Thursday, December 20, 2007

A Sunday of Hard Rock

Last Sunday our young band of explorers took off to experience some hard rock in Quepem taluka. First stop was a cave at Rivona. We missed the first cave that is listed by the ASI heritage list, but found another large cavern way off the main road. The kids are standing on a platform with steps, probably some ritualistic altar of sorts.

The view from inside the cave. There was an impressive anthill at the entrance, well sheltered from the ravages of the monsoons. Man and ant must have lived together peacefully. That reminds me, what did the elephant say when he stamped on an anthill?....He said "Dead ant, dead ant, dead ant...!" You have to be a Goan to understand that joke!

On the trail of the mysterious Stone Age rock carvings, they trek past mining dumps on the Pansaimol plateau. The rock here is rich in iron ore and boulders here look like jagged metal.

A man made lake catches their eye. Green pristine water stands where man and machine once dug for the reddish ore. We walked on to where a stream bubbled over well polished pebbles. The cool water was too tempting and what greater joy than to dip your feet within and skim some flat stones!

As they frolicked in the water, a scooterist drove right into the stream and began washing his steed. In Goa bikers and truckers think nothing of driving their vehicles into the nearest pond to give them a good bath. Pollution, billution be damned!

At the Rock Art site at last. The bank of the stream abounds in carvings of animals, traps, figures, symbols of Mesolithic period cosmology. They date back to at least 3000 to 5000 years BC! They are called Petroglyphs in archaeological jargon. Petroglyphs are images created by removing part of a rock surfaces by incising, pecking, carving or abrading.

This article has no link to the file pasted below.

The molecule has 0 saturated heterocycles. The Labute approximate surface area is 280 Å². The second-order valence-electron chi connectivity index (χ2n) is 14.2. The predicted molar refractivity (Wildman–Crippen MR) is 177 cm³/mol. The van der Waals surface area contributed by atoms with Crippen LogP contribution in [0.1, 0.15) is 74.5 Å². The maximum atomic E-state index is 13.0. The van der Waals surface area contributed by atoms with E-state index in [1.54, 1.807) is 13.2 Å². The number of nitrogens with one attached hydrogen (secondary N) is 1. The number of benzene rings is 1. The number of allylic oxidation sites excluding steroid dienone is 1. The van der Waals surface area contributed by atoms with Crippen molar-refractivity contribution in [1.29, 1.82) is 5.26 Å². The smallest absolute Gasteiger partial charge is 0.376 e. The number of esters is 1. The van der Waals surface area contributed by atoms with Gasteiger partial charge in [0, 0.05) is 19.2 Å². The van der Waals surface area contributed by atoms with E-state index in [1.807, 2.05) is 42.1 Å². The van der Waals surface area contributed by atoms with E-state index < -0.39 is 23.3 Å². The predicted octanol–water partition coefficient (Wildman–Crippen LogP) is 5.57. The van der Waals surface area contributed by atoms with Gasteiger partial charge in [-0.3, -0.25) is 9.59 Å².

A small stone phallus, placed mischievously, completes the picture. The same stone plays the role of an eye in the previous photo of a deer.

This bull carving actually depicts the internal organs. Water is poured in the grooves to give better contrast in photographs. On a previous visit I recall the guide on the site referring to this image as "X-ray of a bull". He wasn't giving us any bull, really.

I call this tree standing near the carvings - the "Hell Tree". It looks like there's some tormented figures trying to escape some hellish nightmare. Just my imagination! But do you see what I see in the tree below?

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José Lourenço - Margao,Goa

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